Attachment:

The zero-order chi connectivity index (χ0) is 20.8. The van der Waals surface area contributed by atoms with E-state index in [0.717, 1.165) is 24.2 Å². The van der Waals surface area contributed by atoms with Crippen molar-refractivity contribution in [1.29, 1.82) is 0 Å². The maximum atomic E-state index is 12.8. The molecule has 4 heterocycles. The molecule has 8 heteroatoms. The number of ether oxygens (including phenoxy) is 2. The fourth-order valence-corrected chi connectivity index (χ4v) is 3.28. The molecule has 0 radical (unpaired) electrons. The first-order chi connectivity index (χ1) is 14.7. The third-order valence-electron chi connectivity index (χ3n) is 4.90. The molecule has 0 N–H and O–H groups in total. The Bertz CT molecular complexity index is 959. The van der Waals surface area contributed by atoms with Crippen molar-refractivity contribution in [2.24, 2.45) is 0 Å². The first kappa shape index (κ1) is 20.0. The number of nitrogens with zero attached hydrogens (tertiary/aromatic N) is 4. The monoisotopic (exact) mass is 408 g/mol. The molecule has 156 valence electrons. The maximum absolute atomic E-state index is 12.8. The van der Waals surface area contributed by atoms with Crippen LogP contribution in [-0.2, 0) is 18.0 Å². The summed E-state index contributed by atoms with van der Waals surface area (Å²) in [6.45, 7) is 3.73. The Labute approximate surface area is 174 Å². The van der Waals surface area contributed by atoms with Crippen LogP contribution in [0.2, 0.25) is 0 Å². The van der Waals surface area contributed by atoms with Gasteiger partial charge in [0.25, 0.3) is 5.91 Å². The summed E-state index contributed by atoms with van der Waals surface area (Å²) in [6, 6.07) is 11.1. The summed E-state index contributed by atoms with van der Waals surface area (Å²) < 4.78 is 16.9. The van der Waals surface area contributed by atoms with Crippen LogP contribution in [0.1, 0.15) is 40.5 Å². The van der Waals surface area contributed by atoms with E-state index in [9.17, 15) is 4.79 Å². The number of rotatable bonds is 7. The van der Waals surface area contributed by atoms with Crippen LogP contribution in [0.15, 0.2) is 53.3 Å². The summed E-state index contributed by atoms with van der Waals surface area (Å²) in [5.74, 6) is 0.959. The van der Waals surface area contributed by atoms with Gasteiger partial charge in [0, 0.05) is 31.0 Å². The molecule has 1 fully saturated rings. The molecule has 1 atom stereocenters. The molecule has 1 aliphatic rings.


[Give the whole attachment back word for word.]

The zero-order chi connectivity index (χ0) is 20.8. The van der Waals surface area contributed by atoms with E-state index in [0.717, 1.165) is 24.2 Å². The van der Waals surface area contributed by atoms with Crippen molar-refractivity contribution in [1.29, 1.82) is 0 Å². The maximum atomic E-state index is 12.8. The molecule has 4 heterocycles. The molecule has 8 heteroatoms. The number of ether oxygens (including phenoxy) is 2. The fourth-order valence-corrected chi connectivity index (χ4v) is 3.28. The molecule has 0 radical (unpaired) electrons. The first-order chi connectivity index (χ1) is 14.7. The third-order valence-electron chi connectivity index (χ3n) is 4.90. The molecule has 0 N–H and O–H groups in total. The Bertz CT molecular complexity index is 959. The van der Waals surface area contributed by atoms with Crippen molar-refractivity contribution in [2.24, 2.45) is 0 Å². The first kappa shape index (κ1) is 20.0. The number of nitrogens with zero attached hydrogens (tertiary/aromatic N) is 4. The monoisotopic (exact) mass is 408 g/mol. The molecule has 156 valence electrons. The maximum absolute atomic E-state index is 12.8. The van der Waals surface area contributed by atoms with Crippen LogP contribution in [-0.2, 0) is 18.0 Å². The summed E-state index contributed by atoms with van der Waals surface area (Å²) in [6.45, 7) is 3.73. The Labute approximate surface area is 174 Å². The van der Waals surface area contributed by atoms with Crippen LogP contribution in [0.2, 0.25) is 0 Å². The van der Waals surface area contributed by atoms with Gasteiger partial charge in [0.25, 0.3) is 5.91 Å². The summed E-state index contributed by atoms with van der Waals surface area (Å²) in [6, 6.07) is 11.1. The summed E-state index contributed by atoms with van der Waals surface area (Å²) < 4.78 is 16.9. The van der Waals surface area contributed by atoms with Crippen LogP contribution in [0.1, 0.15) is 40.5 Å². The van der Waals surface area contributed by atoms with E-state index in [9.17, 15) is 4.79 Å². The number of rotatable bonds is 7. The van der Waals surface area contributed by atoms with Crippen LogP contribution in [0.15, 0.2) is 53.3 Å². The summed E-state index contributed by atoms with van der Waals surface area (Å²) in [5.74, 6) is 0.959. The van der Waals surface area contributed by atoms with Gasteiger partial charge in [0, 0.05) is 31.0 Å². The molecule has 1 fully saturated rings. The molecule has 1 atom stereocenters. The molecule has 1 aliphatic rings.